Tax returns are usually required, and they will have you complete an IRS 4506T form allowing them to get transcripts from the IRS. Make sure you give them all pages of the tax return and sign the return on the signature line on page 2 of the Form 1040. Makes sure all schedules and attachments are included.

The mortgage company will examine these documents closely. Your application will be delayed or rejected if you show income on your statements or tax returns that is not on your application or supported by paystubs or other proof of income. For example, if you have IRA distributions on your tax return because of a one-time withdrawal, but no IRA distribution statement, then you must submit a letter of explanation with your application explaining that it was a one-time withdrawal. Without that explanation, the underwriter will delay your application until the discrepancy is resolved.

Hardship letters can be helpful. In fact, you should write two letters, a hardship letter and a general letter of explanation. The hardship letter should briefly explain why you fell behind, such as jobs loss, injury, divorce, death in the family, or some other hardship. The letter of explanation should explain things like odd deposits or withdrawals on your bank statements, one-time or former sources of income on your tax return, and any discrepancies between your application and the supporting documents.

You may have to submit documents to prove your hardship, such as a divorce decree or death certificate. Injuries or disability can be proven by medical records or proof of receipt of disability benefits from your insurance company or the government. Some hardships, such as unemployment or reduced income, are proven by your tax returns showing unemployment benefits or significantly less income than the prior year.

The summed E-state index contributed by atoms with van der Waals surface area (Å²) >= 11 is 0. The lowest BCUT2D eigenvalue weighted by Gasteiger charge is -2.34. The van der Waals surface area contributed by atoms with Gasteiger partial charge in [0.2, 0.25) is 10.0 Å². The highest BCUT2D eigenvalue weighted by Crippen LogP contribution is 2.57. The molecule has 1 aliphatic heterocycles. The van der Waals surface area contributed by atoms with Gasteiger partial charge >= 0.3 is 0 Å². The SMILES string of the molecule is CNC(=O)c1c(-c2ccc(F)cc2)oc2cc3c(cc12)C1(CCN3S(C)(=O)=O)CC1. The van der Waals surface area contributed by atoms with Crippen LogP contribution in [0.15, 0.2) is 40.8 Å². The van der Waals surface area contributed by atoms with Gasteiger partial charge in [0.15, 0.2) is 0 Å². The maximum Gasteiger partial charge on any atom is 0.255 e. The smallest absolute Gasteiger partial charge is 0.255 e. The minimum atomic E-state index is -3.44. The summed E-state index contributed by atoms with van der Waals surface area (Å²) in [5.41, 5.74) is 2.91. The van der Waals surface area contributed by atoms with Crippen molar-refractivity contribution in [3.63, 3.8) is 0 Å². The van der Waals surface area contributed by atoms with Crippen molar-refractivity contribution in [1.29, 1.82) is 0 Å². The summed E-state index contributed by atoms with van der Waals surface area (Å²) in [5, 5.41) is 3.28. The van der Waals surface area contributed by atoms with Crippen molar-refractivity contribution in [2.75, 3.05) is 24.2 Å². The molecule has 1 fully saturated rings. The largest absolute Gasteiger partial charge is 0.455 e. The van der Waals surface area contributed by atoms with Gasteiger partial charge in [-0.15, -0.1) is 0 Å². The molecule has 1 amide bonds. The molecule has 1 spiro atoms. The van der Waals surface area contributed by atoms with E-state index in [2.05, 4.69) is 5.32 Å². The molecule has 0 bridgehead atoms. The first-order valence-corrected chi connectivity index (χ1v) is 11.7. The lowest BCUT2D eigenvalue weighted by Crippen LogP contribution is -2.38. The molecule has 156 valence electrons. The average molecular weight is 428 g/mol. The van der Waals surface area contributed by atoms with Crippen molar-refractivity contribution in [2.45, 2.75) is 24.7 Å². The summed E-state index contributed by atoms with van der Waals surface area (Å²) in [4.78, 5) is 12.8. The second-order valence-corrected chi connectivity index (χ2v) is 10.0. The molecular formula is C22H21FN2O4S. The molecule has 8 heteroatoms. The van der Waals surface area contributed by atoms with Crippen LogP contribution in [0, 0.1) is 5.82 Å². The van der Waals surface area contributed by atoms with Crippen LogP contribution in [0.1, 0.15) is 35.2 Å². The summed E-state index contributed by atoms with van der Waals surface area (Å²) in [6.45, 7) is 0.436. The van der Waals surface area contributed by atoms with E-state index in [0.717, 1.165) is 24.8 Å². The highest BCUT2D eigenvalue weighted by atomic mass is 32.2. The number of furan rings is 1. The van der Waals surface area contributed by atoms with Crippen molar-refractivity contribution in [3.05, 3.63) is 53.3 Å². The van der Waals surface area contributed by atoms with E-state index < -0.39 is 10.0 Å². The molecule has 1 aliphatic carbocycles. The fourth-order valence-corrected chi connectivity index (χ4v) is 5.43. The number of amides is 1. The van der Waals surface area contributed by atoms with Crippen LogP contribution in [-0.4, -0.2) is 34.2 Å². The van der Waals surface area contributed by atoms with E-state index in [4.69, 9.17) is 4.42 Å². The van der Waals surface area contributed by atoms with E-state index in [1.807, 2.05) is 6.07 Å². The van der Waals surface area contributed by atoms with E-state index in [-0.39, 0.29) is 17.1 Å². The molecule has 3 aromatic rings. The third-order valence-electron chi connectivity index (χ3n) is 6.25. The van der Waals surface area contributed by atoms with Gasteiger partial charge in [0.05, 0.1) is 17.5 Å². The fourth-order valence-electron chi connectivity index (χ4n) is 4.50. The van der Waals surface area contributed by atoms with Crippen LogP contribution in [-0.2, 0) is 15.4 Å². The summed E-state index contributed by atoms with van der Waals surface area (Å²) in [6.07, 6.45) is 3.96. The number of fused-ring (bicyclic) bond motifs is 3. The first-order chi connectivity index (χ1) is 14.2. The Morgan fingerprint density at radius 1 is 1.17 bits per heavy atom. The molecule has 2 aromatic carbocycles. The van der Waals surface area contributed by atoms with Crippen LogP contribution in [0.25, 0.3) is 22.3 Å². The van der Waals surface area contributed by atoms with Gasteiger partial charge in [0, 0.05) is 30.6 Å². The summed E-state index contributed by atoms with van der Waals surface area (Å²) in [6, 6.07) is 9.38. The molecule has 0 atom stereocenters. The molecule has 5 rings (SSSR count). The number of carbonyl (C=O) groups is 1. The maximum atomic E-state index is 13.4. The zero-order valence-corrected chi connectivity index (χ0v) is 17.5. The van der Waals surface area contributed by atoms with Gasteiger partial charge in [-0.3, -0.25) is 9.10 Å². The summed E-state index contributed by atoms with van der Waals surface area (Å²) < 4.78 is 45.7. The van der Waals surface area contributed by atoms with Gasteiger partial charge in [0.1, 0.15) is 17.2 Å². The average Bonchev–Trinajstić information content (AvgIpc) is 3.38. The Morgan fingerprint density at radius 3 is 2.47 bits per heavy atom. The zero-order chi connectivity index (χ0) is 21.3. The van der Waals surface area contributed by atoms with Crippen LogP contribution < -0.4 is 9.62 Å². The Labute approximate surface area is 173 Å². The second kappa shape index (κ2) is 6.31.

Stay in touch with your mortgage company by calling them once a week to check the status of your application.

Loan modifications are the most common strategy for avoiding foreclosure. Bankruptcy is another viable option for saving your home. In rare cases, litigation can save your home, but only where the mortgage company committed egregious violations of the law. An experienced attorney should be consulted before you pursue any of these strategies.

Click below for more information on Foreclosure Strategies for Homeowners:

Foreclosure Strategies Part 2: Short Sale

You can also contact Webster & Dubs, P.C., in Buffalo to arrange a consultation. Call us at
716-259-1029, or send us an email today.

About the author: Daniel Webster is a partner in the law firm Webster & Dubs, P.C. in Buffalo, NY. His law practice has focused on foreclosure defense and prevention since 2009. Other areas of practice include real estate, elder law, wills, trusts, and estates. Mr. Webster was previously a staff attorney at the Center for Elder Law & Justice in Buffalo. He went to college at Hamilton College, and graduated from the University at Buffalo Law School in 2008. He is also the President of the Board of the Buffalo Cooperative Federal Credit Union.